Dxl are the grid size, Dt is the time step and V is the potential. Each of the functions involved has been written in discrete notation, recognising the implementation of this method. The subscripts (j,k) indicate the spatial position, whilst the superscript n indicates the time step.
In the context of the computational calculations this scheme is best viewed once split into its real and imaginary parts. Thus taking y(x, y, t) = R(x, y, t) + iI(x, y, t), where R and I are real valued functions and simplifying for the square grid used in this study yields:
It may also be shown2 that the accuracy of this scheme is of the same order as the Crank-Nicholson scheme, O(Dx4). Furthermore, this scheme is stable according to the Courant-Levi-Fredrichs criterion regarding error propagation. Unlike the Crank-Nicholson implicit scheme, this method does not strictly maintain unitary probability throughout the course of the calculations. It has been established, however, that the probability remains constant to O(Dt4) (i.e. O(Dx8) for a=O(1)), which is a quite acceptable result.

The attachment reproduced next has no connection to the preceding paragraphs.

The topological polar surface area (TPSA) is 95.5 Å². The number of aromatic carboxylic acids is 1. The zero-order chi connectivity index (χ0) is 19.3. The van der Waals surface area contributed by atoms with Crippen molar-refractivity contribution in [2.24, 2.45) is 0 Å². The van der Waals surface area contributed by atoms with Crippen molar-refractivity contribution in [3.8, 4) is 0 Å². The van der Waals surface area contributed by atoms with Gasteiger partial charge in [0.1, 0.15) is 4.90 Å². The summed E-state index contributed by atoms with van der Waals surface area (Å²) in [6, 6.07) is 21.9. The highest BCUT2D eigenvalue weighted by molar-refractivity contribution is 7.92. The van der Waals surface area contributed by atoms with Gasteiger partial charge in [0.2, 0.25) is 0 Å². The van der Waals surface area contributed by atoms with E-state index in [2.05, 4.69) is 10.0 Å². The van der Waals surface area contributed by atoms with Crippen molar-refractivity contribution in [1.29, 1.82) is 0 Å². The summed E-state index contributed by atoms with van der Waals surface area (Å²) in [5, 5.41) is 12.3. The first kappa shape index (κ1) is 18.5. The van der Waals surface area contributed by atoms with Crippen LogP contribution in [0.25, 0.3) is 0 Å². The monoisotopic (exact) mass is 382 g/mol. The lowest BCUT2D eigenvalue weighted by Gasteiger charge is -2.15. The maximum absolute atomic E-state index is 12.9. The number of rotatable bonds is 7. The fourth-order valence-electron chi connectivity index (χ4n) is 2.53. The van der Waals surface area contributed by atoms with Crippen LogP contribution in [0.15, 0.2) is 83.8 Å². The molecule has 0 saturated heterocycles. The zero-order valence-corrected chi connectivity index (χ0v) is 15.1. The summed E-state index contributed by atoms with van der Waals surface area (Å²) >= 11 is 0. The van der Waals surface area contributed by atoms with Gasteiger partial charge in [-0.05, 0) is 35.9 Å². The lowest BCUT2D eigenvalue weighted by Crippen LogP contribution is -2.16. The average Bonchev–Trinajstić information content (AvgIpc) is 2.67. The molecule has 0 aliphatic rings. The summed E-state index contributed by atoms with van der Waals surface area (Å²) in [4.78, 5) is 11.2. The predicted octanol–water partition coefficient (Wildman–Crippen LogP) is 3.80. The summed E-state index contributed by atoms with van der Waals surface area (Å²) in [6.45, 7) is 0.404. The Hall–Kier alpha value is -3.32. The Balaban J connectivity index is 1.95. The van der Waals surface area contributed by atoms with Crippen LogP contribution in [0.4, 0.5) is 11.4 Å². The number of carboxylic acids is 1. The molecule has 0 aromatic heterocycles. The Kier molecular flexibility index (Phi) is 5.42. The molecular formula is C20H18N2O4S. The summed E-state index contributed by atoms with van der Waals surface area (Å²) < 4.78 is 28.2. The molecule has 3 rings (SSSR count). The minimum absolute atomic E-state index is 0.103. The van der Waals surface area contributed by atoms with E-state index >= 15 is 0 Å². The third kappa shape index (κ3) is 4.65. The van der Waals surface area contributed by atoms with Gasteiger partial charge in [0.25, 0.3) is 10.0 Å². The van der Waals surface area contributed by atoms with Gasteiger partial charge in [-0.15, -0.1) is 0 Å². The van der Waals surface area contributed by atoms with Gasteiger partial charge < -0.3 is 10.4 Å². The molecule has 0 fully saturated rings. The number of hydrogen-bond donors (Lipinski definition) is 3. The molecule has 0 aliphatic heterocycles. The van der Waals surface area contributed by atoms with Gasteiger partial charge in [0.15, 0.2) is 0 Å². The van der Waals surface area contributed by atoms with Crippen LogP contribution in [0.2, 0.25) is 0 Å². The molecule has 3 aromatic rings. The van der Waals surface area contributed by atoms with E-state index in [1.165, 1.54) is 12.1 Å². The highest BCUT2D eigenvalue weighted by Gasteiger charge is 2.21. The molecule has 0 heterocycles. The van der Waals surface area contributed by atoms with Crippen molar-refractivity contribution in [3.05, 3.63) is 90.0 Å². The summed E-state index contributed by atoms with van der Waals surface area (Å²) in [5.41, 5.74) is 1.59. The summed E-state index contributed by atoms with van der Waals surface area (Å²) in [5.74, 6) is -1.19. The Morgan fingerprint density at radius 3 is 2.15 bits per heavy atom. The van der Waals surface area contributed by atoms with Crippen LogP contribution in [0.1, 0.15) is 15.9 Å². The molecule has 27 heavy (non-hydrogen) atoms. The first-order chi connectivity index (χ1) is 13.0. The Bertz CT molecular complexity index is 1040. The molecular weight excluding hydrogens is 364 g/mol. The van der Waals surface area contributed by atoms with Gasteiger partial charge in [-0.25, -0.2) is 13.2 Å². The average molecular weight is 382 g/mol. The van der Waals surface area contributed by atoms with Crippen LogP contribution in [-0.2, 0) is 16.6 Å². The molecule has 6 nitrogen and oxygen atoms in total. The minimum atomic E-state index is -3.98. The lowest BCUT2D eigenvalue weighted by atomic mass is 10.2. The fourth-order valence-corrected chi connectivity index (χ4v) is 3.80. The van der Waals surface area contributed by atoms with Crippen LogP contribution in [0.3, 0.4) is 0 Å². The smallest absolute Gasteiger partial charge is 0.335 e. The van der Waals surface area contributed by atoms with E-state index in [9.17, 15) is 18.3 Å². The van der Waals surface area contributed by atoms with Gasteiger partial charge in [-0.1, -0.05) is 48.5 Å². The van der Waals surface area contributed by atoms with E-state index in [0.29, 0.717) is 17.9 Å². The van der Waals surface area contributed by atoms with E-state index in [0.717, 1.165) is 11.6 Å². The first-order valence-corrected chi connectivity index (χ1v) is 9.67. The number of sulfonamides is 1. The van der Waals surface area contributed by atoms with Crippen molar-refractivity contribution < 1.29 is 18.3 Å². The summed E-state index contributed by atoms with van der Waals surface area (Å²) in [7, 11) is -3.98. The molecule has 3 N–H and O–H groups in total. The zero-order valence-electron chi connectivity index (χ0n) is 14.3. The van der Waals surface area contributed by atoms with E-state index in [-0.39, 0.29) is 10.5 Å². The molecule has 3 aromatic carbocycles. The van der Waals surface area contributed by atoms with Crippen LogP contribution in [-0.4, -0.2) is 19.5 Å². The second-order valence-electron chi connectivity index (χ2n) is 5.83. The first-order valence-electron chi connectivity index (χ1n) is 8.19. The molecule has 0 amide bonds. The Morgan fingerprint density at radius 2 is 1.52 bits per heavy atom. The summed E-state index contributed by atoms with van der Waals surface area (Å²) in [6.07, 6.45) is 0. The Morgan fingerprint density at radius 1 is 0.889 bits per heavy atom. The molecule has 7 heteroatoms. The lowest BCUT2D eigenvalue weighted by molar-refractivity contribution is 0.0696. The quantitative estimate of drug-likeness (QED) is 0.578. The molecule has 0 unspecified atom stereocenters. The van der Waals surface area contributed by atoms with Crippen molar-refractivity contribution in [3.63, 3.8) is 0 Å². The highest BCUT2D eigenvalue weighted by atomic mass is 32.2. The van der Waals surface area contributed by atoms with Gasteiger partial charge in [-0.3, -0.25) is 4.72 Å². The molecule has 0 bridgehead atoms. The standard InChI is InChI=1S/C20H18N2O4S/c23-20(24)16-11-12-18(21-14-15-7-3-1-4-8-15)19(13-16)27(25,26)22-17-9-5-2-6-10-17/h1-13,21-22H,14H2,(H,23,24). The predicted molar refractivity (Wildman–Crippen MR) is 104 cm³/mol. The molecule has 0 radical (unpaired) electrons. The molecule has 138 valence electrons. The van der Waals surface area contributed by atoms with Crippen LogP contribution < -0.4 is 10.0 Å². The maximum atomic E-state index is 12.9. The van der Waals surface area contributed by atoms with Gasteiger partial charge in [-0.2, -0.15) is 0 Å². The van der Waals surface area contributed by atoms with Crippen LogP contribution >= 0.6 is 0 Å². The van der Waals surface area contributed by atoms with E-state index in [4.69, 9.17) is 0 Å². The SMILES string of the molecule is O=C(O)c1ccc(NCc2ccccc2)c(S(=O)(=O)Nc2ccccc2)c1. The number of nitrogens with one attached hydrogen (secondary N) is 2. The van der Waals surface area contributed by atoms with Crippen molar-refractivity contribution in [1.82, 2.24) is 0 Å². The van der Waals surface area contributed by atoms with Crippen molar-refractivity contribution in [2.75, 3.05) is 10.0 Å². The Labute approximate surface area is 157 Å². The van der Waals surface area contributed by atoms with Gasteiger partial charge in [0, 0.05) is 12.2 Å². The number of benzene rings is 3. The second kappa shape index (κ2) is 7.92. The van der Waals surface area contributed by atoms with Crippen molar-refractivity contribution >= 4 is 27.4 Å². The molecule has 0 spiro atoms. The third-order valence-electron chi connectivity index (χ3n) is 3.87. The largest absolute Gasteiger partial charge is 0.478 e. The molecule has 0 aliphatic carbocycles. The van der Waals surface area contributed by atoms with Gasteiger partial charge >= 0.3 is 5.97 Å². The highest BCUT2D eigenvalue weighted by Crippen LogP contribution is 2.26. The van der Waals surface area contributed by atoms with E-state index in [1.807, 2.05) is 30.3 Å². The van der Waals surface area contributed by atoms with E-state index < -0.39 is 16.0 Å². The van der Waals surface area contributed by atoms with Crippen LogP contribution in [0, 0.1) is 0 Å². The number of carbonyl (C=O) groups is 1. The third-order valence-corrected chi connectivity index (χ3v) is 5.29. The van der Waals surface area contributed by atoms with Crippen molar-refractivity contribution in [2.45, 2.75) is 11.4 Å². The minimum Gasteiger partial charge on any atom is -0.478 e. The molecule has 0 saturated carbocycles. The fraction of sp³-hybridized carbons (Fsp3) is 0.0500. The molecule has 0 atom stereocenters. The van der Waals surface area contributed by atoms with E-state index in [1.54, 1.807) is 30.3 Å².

It must, however, be noted that the eigenvalues of the wavefunctions that are being propagated using this explicit method are not found during the propagation process as was the case for the Crank-Nicholson method. This has serious implications for the study of systems in the semi-classical limit, as the behaviour of a system is effected quite markedly by the proximity of an eigenstate and semi-classical techniques often rely on knowledge of the eigenvalues. Further investigation of a means of determining the eigenstates present within the wavefunction is, however, outside the scope of this study.